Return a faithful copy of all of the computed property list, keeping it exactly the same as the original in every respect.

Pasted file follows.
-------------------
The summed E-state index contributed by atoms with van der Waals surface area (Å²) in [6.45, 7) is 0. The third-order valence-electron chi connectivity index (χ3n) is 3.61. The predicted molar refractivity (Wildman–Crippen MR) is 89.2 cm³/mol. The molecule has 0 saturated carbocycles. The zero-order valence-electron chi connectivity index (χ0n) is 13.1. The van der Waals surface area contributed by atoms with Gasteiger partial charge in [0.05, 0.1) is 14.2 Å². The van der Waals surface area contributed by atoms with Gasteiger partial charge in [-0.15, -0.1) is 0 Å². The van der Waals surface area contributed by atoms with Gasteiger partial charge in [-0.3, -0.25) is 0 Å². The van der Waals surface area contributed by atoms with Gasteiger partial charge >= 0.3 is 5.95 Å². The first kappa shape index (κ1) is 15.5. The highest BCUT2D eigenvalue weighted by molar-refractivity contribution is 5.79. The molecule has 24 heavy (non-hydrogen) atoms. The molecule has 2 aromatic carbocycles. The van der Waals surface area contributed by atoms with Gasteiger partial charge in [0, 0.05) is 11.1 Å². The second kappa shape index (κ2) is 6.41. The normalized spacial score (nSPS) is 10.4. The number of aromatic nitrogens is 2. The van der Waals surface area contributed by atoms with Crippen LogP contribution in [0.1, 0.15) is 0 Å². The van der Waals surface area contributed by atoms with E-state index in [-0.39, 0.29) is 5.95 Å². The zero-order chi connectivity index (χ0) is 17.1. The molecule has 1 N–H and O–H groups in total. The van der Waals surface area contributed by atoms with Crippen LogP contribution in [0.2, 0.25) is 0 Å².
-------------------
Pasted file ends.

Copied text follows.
The summed E-state index contributed by atoms with van der Waals surface area (Å²) in [6.45, 7) is 0. The third-order valence-electron chi connectivity index (χ3n) is 3.61. The predicted molar refractivity (Wildman–Crippen MR) is 89.2 cm³/mol. The molecule has 0 saturated carbocycles. The zero-order valence-electron chi connectivity index (χ0n) is 13.1. The van der Waals surface area contributed by atoms with Gasteiger partial charge in [0.05, 0.1) is 14.2 Å². The van der Waals surface area contributed by atoms with Gasteiger partial charge in [-0.15, -0.1) is 0 Å². The van der Waals surface area contributed by atoms with Gasteiger partial charge in [-0.3, -0.25) is 0 Å². The van der Waals surface area contributed by atoms with Gasteiger partial charge >= 0.3 is 5.95 Å². The first kappa shape index (κ1) is 15.5. The highest BCUT2D eigenvalue weighted by molar-refractivity contribution is 5.79. The molecule has 24 heavy (non-hydrogen) atoms. The molecule has 2 aromatic carbocycles. The van der Waals surface area contributed by atoms with Gasteiger partial charge in [0, 0.05) is 11.1 Å². The second kappa shape index (κ2) is 6.41. The normalized spacial score (nSPS) is 10.4. The number of aromatic nitrogens is 2. The van der Waals surface area contributed by atoms with Crippen LogP contribution in [0.1, 0.15) is 0 Å². The van der Waals surface area contributed by atoms with E-state index in [-0.39, 0.29) is 5.95 Å². The zero-order chi connectivity index (χ0) is 17.1. The molecule has 1 N–H and O–H groups in total. The van der Waals surface area contributed by atoms with Crippen LogP contribution in [0.2, 0.25) is 0 Å².